Ponca City Information
Ponca City History
1908 - 1909
The Ponca City Information website is not affiliated nor associated with the City of Ponca City, the website is provided by Kay County Media LLC as an information website for Ponca City, Oklahoma.
1908 — E.W. Marland and
his wife, moved to Ponca City from Pennsylvania. Their
first residence was a three-room apartment in the Arcade
Hotel. Marland had no money, so the hotel manager, Mr. Wiker, extended him credit. A relative of Marland
introduced him to the Miller Brothers. When Marland
visited their ranch, the Millers gave him a tour of the
area. When E.W. saw the old Ponca Indian cemetery on a
hilltop, he was convinced that it was a perfect
geological dome that could produce oil.
The first sewers in Ponca City were laid.
The Miller Brothers took their rodeo show on the road throughout Oklahoma and the surrounding states.
Ponca City's population was 2,529.
Lester Cann built a nine-room frame house at the edge of town at Fourteenth Street and Grand Avenue. The residence was a showplace, reminiscent of a 19th century farm home.
Louis Barnes, son of Ponca City's founder, B.S. Barnes, owned a grocery store in the 300 block on East Grand. A representative of Kansas City Oil Refinery visited Barnes and offered to sell him a carload of coal oil ... 120 barrels, fifty gallons each. It was inspected and stamped, and would only cost nine cents a gallon, half the standard price. Barnes agreed to buy it, even though 6,000 gallons was more oil than he would ordinarily sell in two years. The oil was to arrive on a Thursday, which was the day both weekly newspapers were printed. Barnes ran a half page ad in each paper, proclaiming "Louie Barnes cuts prices of coal oil, Saturday, to ten cents a gallon. Bring your jugs, bring your kegs, bring your cans, and bring anything that will hold coal oil. And buy all you want for 10 cents a gallon." The farmers came to town with every type of container imaginable. That Saturday was the biggest trade day Barnes ever had. He sold 4,000 gallons of coal oil, and had enough left to supply his store for a year.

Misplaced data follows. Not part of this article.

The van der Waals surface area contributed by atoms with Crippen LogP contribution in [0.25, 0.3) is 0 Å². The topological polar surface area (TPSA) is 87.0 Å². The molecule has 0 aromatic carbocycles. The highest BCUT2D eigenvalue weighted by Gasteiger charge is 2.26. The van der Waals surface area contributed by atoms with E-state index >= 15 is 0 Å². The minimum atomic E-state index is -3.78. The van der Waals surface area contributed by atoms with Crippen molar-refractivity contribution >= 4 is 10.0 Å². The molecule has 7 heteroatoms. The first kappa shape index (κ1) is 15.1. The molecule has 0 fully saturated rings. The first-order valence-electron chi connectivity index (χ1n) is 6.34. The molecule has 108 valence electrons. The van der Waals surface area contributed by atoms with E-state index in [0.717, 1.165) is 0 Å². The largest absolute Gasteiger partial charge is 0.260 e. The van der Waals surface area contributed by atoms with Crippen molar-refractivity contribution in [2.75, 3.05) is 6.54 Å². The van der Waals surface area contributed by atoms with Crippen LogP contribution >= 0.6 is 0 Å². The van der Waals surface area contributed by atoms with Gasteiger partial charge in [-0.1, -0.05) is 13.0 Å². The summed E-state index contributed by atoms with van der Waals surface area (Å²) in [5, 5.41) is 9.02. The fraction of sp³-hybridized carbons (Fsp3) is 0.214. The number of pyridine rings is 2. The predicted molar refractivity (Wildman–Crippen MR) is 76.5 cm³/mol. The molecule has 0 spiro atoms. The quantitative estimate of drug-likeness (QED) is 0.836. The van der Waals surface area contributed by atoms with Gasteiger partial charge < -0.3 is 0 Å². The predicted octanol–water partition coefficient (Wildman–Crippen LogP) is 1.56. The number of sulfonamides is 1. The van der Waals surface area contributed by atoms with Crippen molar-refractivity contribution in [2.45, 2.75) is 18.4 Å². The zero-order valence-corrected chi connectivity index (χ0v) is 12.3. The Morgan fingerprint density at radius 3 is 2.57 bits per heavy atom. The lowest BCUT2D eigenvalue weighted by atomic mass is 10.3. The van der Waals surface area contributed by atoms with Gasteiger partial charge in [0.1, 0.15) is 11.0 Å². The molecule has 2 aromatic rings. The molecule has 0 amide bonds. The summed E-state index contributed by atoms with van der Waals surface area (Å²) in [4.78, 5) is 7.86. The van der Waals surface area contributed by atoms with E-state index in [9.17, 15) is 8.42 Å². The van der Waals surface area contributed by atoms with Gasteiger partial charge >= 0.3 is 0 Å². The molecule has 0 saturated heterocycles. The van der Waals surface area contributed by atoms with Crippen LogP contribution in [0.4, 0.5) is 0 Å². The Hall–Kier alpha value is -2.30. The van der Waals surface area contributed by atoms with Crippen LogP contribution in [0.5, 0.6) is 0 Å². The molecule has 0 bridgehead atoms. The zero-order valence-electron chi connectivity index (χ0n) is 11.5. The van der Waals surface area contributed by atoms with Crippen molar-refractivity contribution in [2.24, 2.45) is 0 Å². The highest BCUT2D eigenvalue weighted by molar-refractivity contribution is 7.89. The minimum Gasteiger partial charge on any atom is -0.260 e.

1909 — E.W. Marland and the Miller Brothers organized the 101 Ranch Oil Company.
William McFadden met Marland in Hot Springs, Arkansas, and came to the 101 Ranch for his health. He brought a suitcase containing $100,000. He invested in the 101 Oil Company, and became vice president of the company.
Mrs. W.T. Oates, a member of Twentieth Century Club, wrote a letter to Andrew Carnegie, requesting a grant for a new library. Mr. Carnegie delivered a check for $6,500.
Lynch was a candidate for mayor and a dominant political
character. His opponent was Jim Sullivan, also a
long-time prominent figure. In public speeches, they
berated each other unmercifully. A story circulated
through the city that Lynch had secured a federal pardon
for a friend, with a large amount of money changing
hands in the deal. On the eve of the election, the two
candidates were having a public debate when Sullivan
asked the crowd, "Do you think that a man who attempted
to bribe the President of the United States should be
the mayor of a fine city like this?" When Sullivan
finished his accusation, Lynch rose to answer him. "The
thing about Sullivan's remark is that it is a lie. I
want you folks to know that I did bribe the President of
the United States." Lynch won the election.
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